Breach PC Review
It’s not just the fancy physics and class systems that Breach messes up either, as even the fundamentals of the game design are marred by a lack of attention to detail. Death animations, for example, seem to suffer from a slight delay – so you can shoot someone five times and they’ll only start to fall over a half-second later, still spewing out bullets as they go.
The level design is also terrible, to the point of being broken, with huge maps that feel empty to the point of being haunting even with a full 16 players. The huge empty spaces that define most of the maps also bias Breach heavily in favour of snipers, with almost nobody playing as either the Gunner or Support class as far as we could see. The result is an endless stream of insta-deaths.
There are bugs too, naturally – some of them so glaringly obvious that there’s absolutely no way Atomic Games could have not known about them. In half the games we played, for example, the UI didn’t appear at all – and for the first hour of play we thought that was the way it was meant to be.
The worst problem, however, is the mouse sensitivity option. Basically, an error in the .ini
files means that, no matter how low you set the in-game option, mouse control is always uncontrollable. We mentioned that this was our first game in the in-game chat and were bombarded by other players telling us that we’d need to quit and edit the .ini
file manually before we’d be able to play.
I will be sniped in three, two, one...
Correcting this mouse issue turned out to be simple enough, and it’s highly likely that an update is on the way too. However, this isn’t something that consumers should have to tolerate in a final released product, and this is reason enough to approach Breach not just with caution, but with dread
There’s nothing we could find to like in Breach; its shallow and dull gameplay isn’t even masked by good graphics or originality. Everything it does is done better and prettier elsewhere, by games that are also more stable. They’re faster too, as one of the more unusual features in Breach’s arsenal is that it perfectly emulates the feeling of wading through treacle.
Don’t even get us started on the active cover system, by the way.
Breach features a stunning lack of depth for a game which is clearly trying to be a more modern Counter-Strike too. There’s almost no recoil on most of the weapons, for example, while melee attacks unfold at a leisurely pace. Meanwhile, knife fights often verge on the hilarious, especially one which we saw that had two enemies ineffectually circling each other halfway up a hill with an 80-degree incline.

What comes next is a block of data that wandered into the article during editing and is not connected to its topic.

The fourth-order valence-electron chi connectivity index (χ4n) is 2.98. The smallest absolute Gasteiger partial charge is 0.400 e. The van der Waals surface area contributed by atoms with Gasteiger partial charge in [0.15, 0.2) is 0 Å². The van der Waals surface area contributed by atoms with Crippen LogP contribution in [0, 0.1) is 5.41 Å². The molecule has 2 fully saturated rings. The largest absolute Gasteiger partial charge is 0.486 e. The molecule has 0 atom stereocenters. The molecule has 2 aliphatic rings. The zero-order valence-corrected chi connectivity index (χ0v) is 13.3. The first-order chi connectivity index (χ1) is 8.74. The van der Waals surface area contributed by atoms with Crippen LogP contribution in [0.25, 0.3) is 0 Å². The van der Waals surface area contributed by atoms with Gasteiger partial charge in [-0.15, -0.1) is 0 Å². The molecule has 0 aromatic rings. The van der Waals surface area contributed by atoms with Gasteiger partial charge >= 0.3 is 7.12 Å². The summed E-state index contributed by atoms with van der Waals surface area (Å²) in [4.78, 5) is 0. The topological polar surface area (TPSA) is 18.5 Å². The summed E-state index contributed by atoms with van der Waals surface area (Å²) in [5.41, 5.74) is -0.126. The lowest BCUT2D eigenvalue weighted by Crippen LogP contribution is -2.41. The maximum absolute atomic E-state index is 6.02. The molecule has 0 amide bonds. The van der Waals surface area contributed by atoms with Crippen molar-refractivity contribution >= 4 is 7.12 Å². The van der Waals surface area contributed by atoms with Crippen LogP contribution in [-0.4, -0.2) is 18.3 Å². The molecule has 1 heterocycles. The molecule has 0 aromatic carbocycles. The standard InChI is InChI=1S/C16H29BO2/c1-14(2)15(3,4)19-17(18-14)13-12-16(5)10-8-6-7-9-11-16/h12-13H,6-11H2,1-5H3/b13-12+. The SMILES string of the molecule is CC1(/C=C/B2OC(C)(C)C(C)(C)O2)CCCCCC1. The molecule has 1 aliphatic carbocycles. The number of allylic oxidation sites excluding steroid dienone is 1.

Oh, this game is so bloody terrible
It’s honestly hard to find any reason why anyone would want to play Breach. It’s an ugly, buggy and poorly balanced game which handles terribly and requires serious grinding to get anywhere – at which point you’ll discover it wasn’t worth the effort anyway. Everything from the menu system, which forces you to always re-choose your class when spawning, to the defining destruction feature, is poorly designed – blowing up things should be fun and rewarding,
not dull and dreary.
Breach's only saving grace is that, at a penny shy of a tenner, it’s very cheap. Seriously though, this is a game which only rarely and barely delivers an approximation of the fun and accomplishment that most other titles deliver in spades. It's not an enjoyable experience. It's not well made. It's not a game you should consider buying, and if it seems like we’re rushing through this conclusion with a series of short, declarative sentences then it’s because we’re desperate to finish this review and uninstall Breach as fast as possible.
It only doesn’t score a 1/10 because, according to our score guide, it would need to be ‘severely broken’ in order to do so.